I probably get this request about four times a year. Someone with no experience in a foreign country, does not speak Spanish, has never run a business in their life, hasn't even managed a small store wants me to teach them how to do what I do, but of course they have no money...
I generally don't know if I should be amused, or offended. I bet Paul gets the same.
What always gets me is how often people assume your time has no value whatsoever, nor you ideas, or your investment, etc. Sort like those who borrow tools, and return them dirty, etc.
The funny thing is that clients of ours who have paid are always so thrilled that the president (that would be me) is willing to spend all day with them as we walk the fields, without charge - and they invariably pick up my meals.
I guess it is how you are raised, as they say down here. If you have lived a life where everything was given to you, you don't value anything.
Sustainable Plantations and Agroforestry in Costa Rica
I'm wondering how serious they actually are. "I want to do what you're doing" is probably just a passing wish or fancy on their part, especially given the characteristics you listed (especially no business experience). I think it's probably completely idle and if they were really serious, they would understand such information probably isn't free. I tend to feel if someone really wants to be doing something, they would be taking steps to actually do it (like, say, learning Spanish, etc ). Otherwise they're just blowing hot air and that is the extent of the value of their conception. Which is why they put no value on your expertise, in my opinion. It's all imaginary, a dream.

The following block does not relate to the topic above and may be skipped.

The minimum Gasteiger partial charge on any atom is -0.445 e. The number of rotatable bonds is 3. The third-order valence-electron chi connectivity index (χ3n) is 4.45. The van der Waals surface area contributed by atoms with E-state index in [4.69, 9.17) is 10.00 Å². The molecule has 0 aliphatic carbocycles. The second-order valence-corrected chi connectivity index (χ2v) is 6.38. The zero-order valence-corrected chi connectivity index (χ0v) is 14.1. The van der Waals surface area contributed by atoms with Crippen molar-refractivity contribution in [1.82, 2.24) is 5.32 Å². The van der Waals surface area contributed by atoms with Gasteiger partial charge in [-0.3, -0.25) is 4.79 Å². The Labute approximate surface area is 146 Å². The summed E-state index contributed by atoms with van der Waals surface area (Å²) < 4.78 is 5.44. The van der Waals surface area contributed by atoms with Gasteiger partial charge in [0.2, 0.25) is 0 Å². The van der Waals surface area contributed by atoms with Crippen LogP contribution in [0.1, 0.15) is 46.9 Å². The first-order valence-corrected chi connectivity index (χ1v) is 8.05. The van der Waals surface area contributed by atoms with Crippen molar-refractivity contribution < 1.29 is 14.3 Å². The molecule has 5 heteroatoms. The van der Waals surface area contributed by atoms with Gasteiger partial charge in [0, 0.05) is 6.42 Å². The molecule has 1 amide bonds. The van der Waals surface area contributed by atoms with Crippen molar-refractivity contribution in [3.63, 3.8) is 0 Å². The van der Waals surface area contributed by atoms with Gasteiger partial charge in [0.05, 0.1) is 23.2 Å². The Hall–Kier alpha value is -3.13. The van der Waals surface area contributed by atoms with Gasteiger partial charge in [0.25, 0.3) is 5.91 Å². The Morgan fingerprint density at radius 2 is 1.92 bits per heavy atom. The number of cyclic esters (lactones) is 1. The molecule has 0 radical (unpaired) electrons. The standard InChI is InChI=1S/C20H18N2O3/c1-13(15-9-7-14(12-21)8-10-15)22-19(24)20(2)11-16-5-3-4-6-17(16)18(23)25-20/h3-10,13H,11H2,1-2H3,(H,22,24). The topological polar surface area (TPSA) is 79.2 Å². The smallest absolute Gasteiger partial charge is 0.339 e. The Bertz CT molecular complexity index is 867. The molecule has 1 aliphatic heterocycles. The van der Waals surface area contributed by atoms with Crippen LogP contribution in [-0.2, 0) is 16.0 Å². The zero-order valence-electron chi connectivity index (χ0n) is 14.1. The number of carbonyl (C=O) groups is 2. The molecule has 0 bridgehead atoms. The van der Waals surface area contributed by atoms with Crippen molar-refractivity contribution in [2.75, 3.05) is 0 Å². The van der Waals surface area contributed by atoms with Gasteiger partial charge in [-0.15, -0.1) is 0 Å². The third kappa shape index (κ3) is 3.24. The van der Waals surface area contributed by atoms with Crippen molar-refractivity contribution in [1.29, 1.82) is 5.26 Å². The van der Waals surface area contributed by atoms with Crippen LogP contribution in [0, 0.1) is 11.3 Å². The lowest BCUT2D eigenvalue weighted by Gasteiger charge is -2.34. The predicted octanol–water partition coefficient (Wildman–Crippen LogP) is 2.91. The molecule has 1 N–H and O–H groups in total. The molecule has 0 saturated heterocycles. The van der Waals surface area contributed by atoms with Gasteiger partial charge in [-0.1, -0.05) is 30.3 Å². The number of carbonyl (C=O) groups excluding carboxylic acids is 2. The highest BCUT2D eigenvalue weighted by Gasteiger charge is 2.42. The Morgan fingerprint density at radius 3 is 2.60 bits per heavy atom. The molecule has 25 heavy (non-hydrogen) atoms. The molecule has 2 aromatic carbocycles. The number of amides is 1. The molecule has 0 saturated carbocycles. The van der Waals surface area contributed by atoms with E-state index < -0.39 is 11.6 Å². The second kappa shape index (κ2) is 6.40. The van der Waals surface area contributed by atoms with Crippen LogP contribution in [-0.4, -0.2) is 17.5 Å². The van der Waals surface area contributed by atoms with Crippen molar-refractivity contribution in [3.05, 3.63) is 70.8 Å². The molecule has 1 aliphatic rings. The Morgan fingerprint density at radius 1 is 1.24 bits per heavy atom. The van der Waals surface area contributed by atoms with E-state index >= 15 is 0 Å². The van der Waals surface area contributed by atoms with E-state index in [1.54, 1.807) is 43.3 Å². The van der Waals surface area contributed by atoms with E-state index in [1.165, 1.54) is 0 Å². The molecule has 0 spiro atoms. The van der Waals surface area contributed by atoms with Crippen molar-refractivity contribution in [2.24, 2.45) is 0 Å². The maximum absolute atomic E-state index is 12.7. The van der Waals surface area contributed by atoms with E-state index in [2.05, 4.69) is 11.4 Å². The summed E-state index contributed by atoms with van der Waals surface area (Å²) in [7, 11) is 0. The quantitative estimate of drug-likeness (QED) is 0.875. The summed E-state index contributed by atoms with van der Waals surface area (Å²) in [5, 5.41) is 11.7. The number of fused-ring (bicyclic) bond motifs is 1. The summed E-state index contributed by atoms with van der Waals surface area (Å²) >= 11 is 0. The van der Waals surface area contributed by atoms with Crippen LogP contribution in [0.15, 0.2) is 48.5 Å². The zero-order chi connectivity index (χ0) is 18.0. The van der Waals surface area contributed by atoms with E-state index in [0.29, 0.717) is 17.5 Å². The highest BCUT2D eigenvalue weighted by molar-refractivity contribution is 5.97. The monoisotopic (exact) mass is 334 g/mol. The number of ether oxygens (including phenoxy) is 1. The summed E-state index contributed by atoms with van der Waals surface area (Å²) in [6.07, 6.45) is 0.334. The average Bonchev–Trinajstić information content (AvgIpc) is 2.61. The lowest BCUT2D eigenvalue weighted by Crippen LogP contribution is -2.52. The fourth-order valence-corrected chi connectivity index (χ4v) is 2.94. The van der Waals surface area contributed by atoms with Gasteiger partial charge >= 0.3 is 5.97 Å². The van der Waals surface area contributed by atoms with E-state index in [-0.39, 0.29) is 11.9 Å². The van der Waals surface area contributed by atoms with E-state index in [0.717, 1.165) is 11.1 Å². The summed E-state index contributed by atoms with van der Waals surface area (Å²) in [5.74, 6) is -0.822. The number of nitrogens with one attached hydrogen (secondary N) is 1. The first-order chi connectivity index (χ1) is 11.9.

Anyone with a niche gets hit, we probably get 75 to a 100 of those a year about homesteading in Alaska. Mostly we take them with a grain of salt and refer them to our forum. I figure if they are serious they will do thier own foot work if they won't I figure they are to lazy to make it out here anyway.
I get so many snarky, nasty, disrespectful demands of me that it has become what I expect when I encounter somebody new.
One of my all time favorite books is "Lamb" by Christopher Moore. In the book, Jesus (yes, THE Jesus) at age 18 (or so) and his best friend Biff seek out the three wise men. And they are on to wise man #2 who is a buddhist monk. They found his place and it seems they have to wait outside for three full days before they allowed to enter. About two minutes in, Biff says something less than respectful and the two boys find themselves outside again - waiting another three days. Of course, Jesus was very forgiving. It's sort of his thing.
I find that most people have an expectation that all other people are to serve them. Kinda weird.